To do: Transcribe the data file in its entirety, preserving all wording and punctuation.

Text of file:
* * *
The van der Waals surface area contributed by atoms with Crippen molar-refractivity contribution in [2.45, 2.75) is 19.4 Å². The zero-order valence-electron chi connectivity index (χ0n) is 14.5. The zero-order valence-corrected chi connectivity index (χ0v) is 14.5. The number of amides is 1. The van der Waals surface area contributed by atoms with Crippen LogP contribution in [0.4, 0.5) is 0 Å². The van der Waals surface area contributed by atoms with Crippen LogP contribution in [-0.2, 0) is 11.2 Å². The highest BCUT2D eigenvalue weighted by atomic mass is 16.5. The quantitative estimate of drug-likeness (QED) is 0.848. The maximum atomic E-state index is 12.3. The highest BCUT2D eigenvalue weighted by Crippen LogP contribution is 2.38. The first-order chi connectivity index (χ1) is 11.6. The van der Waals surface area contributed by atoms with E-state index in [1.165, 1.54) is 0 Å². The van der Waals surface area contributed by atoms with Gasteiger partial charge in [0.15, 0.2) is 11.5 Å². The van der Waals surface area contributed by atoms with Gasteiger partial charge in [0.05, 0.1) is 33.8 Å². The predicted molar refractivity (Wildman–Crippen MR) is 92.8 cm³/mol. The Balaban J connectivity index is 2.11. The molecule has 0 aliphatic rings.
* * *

The van der Waals surface area contributed by atoms with Crippen molar-refractivity contribution in [2.45, 2.75) is 19.4 Å². The zero-order valence-electron chi connectivity index (χ0n) is 14.5. The zero-order valence-corrected chi connectivity index (χ0v) is 14.5. The number of amides is 1. The van der Waals surface area contributed by atoms with Crippen LogP contribution in [0.4, 0.5) is 0 Å². The van der Waals surface area contributed by atoms with Crippen LogP contribution in [-0.2, 0) is 11.2 Å². The highest BCUT2D eigenvalue weighted by atomic mass is 16.5. The quantitative estimate of drug-likeness (QED) is 0.848. The maximum atomic E-state index is 12.3. The highest BCUT2D eigenvalue weighted by Crippen LogP contribution is 2.38. The first-order chi connectivity index (χ1) is 11.6. The van der Waals surface area contributed by atoms with E-state index in [1.165, 1.54) is 0 Å². The van der Waals surface area contributed by atoms with Gasteiger partial charge in [0.15, 0.2) is 11.5 Å². The van der Waals surface area contributed by atoms with Gasteiger partial charge in [0.05, 0.1) is 33.8 Å². The predicted molar refractivity (Wildman–Crippen MR) is 92.8 cm³/mol. The Balaban J connectivity index is 2.11. The molecule has 0 aliphatic rings.